Forres-based Kynoch Boxing Scotland fighter Fraser Wilkinson wants to headline a Moray show after turning professional
Easier access to your trusted, local news. Have a look at our brand new digital subscription packages!
FRASER Wilkinson wants to bring major fight nights to Elgin after being signed up as a professional boxer.
The 20-year-old Hopeman lad, now based in Forres, was granted his British Boxing Board of Control license to fight for Glasgow management and promotions firm Kynoch Boxing Scotland.
Wilkinson’s dedication to his sport over the past 10 years on the amateur scene led to Scottish youth title fights and international appearances.
But after a recent stint in the Royal Marines, he feels he has developed even more strength and discipline within himself to help him succeed on the pro circuit.
The super welterweight follows fellow Elgin ABC product Andrew Smart into turning pro, and the builder will continue to train at his home club with head coach Paul ‘Ratch’ Gordon.
“I’m ecstatic to get this chance. My long-term goal is to box full-time I want to be in the position where I can just be in the gym 24/7 and be the best version of myself,” he said.
Read more: Elgin Boxing Club back in the gym
“I would also love to be in contention for winning a British title one day.
Some top level fighters skip out the British level and go straight on to inter-continental level, but I can’t imagine turning pro and not wanting to win that Lonsdale belt.”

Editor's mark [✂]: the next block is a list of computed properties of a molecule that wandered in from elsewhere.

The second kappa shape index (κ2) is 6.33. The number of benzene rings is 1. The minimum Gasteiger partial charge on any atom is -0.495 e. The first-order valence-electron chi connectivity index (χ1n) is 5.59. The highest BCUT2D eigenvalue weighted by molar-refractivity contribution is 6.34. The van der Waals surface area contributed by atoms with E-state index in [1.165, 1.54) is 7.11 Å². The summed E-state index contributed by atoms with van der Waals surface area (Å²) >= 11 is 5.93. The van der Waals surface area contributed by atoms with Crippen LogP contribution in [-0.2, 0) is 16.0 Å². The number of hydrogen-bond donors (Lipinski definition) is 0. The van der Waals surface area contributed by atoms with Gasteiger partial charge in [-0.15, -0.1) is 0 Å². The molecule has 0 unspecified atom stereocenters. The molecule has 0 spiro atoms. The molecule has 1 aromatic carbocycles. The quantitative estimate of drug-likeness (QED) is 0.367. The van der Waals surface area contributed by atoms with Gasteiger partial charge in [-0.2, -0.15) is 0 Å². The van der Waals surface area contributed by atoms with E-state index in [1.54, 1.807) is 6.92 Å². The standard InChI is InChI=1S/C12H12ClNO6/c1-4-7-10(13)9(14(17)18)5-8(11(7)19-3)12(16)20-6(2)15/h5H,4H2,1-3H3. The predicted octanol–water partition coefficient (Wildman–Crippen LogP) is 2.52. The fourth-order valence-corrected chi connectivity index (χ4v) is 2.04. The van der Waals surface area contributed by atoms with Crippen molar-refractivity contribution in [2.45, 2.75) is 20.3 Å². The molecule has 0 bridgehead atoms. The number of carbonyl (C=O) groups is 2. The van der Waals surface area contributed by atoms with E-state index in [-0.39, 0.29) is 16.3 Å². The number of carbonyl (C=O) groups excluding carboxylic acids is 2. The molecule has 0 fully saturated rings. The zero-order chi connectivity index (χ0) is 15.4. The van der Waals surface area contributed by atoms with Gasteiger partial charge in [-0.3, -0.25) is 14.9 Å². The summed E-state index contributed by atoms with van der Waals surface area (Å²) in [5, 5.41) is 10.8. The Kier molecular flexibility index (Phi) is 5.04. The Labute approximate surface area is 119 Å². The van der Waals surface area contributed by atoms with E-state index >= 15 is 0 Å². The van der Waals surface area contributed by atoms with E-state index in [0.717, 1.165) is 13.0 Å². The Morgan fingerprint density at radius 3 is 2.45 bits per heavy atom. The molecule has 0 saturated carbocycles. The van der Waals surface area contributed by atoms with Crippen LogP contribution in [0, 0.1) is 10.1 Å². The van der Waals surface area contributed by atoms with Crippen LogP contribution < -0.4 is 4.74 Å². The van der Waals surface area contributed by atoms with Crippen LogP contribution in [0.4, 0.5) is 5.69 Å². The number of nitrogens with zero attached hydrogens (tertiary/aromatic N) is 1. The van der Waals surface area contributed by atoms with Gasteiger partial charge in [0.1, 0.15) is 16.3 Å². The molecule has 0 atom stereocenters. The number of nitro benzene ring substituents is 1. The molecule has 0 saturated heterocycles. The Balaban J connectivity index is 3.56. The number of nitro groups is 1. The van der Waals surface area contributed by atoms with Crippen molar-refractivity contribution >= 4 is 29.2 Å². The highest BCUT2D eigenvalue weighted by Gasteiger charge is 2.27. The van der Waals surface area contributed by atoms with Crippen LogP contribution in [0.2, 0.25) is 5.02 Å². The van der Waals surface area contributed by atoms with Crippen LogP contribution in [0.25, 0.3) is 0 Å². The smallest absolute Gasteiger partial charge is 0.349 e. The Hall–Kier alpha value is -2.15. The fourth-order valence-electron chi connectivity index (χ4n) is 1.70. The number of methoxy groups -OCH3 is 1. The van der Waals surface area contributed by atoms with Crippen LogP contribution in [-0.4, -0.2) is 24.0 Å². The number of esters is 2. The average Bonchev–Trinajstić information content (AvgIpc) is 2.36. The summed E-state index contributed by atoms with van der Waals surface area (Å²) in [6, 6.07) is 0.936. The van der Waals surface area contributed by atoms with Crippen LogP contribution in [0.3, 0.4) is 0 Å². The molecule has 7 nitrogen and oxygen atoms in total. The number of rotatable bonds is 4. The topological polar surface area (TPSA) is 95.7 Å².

After joining Elgin at the age of 10, within three months he was taking on competitive bouts and making a name for himself.
By the time he had gained selection for the Scotland squad, he was making weekly journeys down to the central belt to pursue his career.
“I was getting up at 5am to drive down the road to Glasgow and train for five hours, have lunch and drive back up the road and go to work on Monday morning. I was doing that every weekend, relentlessly for a year- and-a-half.”
During lockdown last year, he signed up for a stint with the Marines which he believes can push him further in boxing. “I felt served for three months of basic training and I felt it was good for me because it taught me a lot about myself.
“I was out on exercises and no-one can tell me there’s anything harder than that – it was brutal,” he said.
“It told me how far I can actually push myself. I know now that in boxing I maybe wasn’t pushing myself to the max and that was why I wasn’t getting to places where I wanted to be and how opportunities weren’t going my way.”
Wilkinson says his greatest night in boxing was headlining his club’s home show and beating a much heavier fighter drafted in as a last-minute opponent when his scheduled rival pulled out.
He hopes to get a first pro fight by the end of the summer if Covid restrictions allow, and would love to have a show in his home area.
“I can’t wait to have my own fans and to fill out a venue like Elgin town hall and have a really good night,” said Wilkinson.
“That would be something special and it’s my target within the next two years.”